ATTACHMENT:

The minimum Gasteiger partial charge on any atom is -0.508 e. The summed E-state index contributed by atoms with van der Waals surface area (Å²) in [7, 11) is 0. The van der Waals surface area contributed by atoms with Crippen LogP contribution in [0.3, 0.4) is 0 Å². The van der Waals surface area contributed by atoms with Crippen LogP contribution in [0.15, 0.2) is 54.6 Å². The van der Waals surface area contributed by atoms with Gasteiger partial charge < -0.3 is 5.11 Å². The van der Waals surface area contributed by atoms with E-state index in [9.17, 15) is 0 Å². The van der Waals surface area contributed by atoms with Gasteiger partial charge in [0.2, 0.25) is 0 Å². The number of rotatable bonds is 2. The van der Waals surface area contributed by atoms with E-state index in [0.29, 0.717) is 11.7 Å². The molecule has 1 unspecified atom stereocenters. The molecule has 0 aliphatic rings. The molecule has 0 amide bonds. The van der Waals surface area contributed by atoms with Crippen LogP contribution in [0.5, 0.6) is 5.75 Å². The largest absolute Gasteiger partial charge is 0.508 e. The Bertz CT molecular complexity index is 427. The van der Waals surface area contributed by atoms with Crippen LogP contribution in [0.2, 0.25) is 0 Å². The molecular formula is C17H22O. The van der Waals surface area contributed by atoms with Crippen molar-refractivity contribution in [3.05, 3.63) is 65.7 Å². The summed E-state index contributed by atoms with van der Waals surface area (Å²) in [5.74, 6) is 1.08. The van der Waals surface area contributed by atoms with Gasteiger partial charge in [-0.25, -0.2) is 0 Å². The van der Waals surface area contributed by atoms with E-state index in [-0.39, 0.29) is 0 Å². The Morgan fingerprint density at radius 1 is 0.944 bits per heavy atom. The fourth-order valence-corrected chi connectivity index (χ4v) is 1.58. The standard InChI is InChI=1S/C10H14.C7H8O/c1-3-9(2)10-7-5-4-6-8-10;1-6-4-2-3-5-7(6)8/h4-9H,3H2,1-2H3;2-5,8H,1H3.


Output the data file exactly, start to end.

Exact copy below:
The minimum Gasteiger partial charge on any atom is -0.508 e. The summed E-state index contributed by atoms with van der Waals surface area (Å²) in [7, 11) is 0. The van der Waals surface area contributed by atoms with Crippen LogP contribution in [0.3, 0.4) is 0 Å². The van der Waals surface area contributed by atoms with Crippen LogP contribution in [0.15, 0.2) is 54.6 Å². The van der Waals surface area contributed by atoms with Gasteiger partial charge < -0.3 is 5.11 Å². The van der Waals surface area contributed by atoms with E-state index in [9.17, 15) is 0 Å². The van der Waals surface area contributed by atoms with Gasteiger partial charge in [0.2, 0.25) is 0 Å². The number of rotatable bonds is 2. The van der Waals surface area contributed by atoms with E-state index in [0.29, 0.717) is 11.7 Å². The molecule has 1 unspecified atom stereocenters. The molecule has 0 aliphatic rings. The molecule has 0 amide bonds. The van der Waals surface area contributed by atoms with Crippen LogP contribution in [0.5, 0.6) is 5.75 Å². The largest absolute Gasteiger partial charge is 0.508 e. The Bertz CT molecular complexity index is 427. The van der Waals surface area contributed by atoms with Crippen LogP contribution in [0.2, 0.25) is 0 Å². The molecular formula is C17H22O. The van der Waals surface area contributed by atoms with Crippen molar-refractivity contribution in [3.05, 3.63) is 65.7 Å². The summed E-state index contributed by atoms with van der Waals surface area (Å²) in [5.74, 6) is 1.08. The van der Waals surface area contributed by atoms with Gasteiger partial charge in [-0.25, -0.2) is 0 Å². The van der Waals surface area contributed by atoms with E-state index in [-0.39, 0.29) is 0 Å². The Morgan fingerprint density at radius 1 is 0.944 bits per heavy atom. The fourth-order valence-corrected chi connectivity index (χ4v) is 1.58. The standard InChI is InChI=1S/C10H14.C7H8O/c1-3-9(2)10-7-5-4-6-8-10;1-6-4-2-3-5-7(6)8/h4-9H,3H2,1-2H3;2-5,8H,1H3.